Last weekend I and the three other Wakakusa teachers participated in the kindergarten “summer” festival. (Originally it was supposed to be held in the summer, but because of the extreme heat this year, it was postponed until September). In keeping with tradition, we offered face painting to the children. Face painting is rather a novelty here, I understand. This year we had a very steady stream of children who wanted to have their faces (or hands) painted. It seemed like there was a lot more interest than last year. In fact, even after we were officially “closed,” some children still kept trickling in.

Since there were only three painting stations, I acted as facilitator, greeting students, keeping my teammates supplied with brushes, and taking photos – as you can see below.

My artistically talented teammate drew this advertisement for our face painting enterprise. She drew each of our faces, along with the four different symbols that we were offering to paint on the children’s faces.

All the students were wearing their yukata (summer kimono), and they were so beautiful!

There were a few lulls, but often we had students lined up waiting for their turn. Two of my coworkers and I also wore our yukata.

Guess who else wore a yukata this year? That’s right, good ol’ Colonel Sanders. This congenial fellow stands beside the KFC counter that’s inside my local grocery store, welcoming the Japanese population of KFC lovers. He seems to have a new outfit every season.

Sadly, yukata season is now coming to an end, and fall is beginning. In fact, I think Mr. Sanders is now sporting a Halloween outfit. It makes me feel melancholy to see summer go, but I shall attempt to look forward to the refreshing fall scenery, more three-day weekends, and the upcoming school events such as English camp and kindergarten Sports Day. I’m sure it will be a good season even if I’m not surrounded with my beloved summer heat…


Not About Japan

This has nothing to do with Japan, just something I’ve been thinking about lately in my own life. That deep, deep thirst within us that we try to satisfy with so many other things. It’s true that those things can be satisfying, but only one thing – one Person, rather – can actually touch that underlying craving within us. Why is it so easy for us to be distracted by other things, to ignore something that can so fully complete us?  I guess because we’re just so human…

On Water

Thirsty, so thirsty

We spend our lives

Chasing rivers,

Lakes, and ponds

Oceans of salt,

Puddles, mirages

Sipping, gulping, each


Making us more


Than before.

Not daring

To taste

The one living Spring

Not daring

To drink

From a Fountain

That might set us



“Jesus answered her, ‘If you knew the gift of God and who it is that asks you for a drink, you would have asked him and he would have given you living water…Everyone who drinks this water will be thirsty again, but whoever drinks the water I give him will never thirst.” – John 4:10, 13a (NIV)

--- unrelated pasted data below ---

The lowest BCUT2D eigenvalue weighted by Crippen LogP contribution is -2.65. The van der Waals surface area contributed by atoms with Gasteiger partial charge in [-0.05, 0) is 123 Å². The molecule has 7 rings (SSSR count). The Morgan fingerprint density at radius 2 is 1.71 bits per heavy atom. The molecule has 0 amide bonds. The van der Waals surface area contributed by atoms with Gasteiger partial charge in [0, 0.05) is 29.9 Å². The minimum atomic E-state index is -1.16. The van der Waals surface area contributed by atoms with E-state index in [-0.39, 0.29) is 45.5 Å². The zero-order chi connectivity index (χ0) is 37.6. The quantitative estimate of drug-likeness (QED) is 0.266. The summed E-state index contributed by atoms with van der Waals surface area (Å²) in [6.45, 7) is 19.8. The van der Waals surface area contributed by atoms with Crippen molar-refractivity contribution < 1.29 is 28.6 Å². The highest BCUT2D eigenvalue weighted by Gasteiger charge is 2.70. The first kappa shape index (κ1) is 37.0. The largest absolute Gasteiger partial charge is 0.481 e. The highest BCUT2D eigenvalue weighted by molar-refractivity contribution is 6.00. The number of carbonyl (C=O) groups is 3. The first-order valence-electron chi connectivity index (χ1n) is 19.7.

Camping with Kindergartners

View of Lake Inawashiro from the hotel.

Well, this year was a first for us. Our boss asked us four American teachers who work at the kindergarten to join the five-year-olds for their annual overnight camping trip, which was held last weekend. Although we weren’t too excited to have nearly a whole weekend taken away (though we did get some mornings off in exchange), it seemed like a good opportunity to spend quality time with some of our students.

On Saturday morning, the kindergarteners boarded buses and we teachers boarded a van, and away went our caravan to Lake Inawashiro. This, I was told, is the fourth largest lake in Japan. The surrounding area is covered with rice paddies, with Mount Bandai in the background. The rice is getting ready to be harvested, so it made for a pretty sight:

The overnight portion of the “camping” trip was to be spend at a hotel near the foot of the mountain, so that was where we all got off. We gathered in a lodge near the hotel (the hotel and surrounding buildings are used as a ski resort in the winter) and played some games led by the P.E. teacher, then sat on mats for a picnic-style lunch. Instead of sandwiches, we had the classic Japanese finger-food meal – onigiri, or triangular rice balls with different fillings (such as salmon flakes, pickled plum, or seaweed) covered in a wrapper of seaweed. Fried chicken provided some protein, which my American taste buds greatly appreciated.

After lunch, it was time for the kids to get in the pool, although the weather had turned overcast and windy. But the activities went ahead as planned, and since the whole idea of me and my coworkers’ going was to be involved with the children, my friend and I put on our swim gear and joined them. The pool time got cut a bit short when it actually started raining, but we still had the chance to get wet and have some fun with the kids.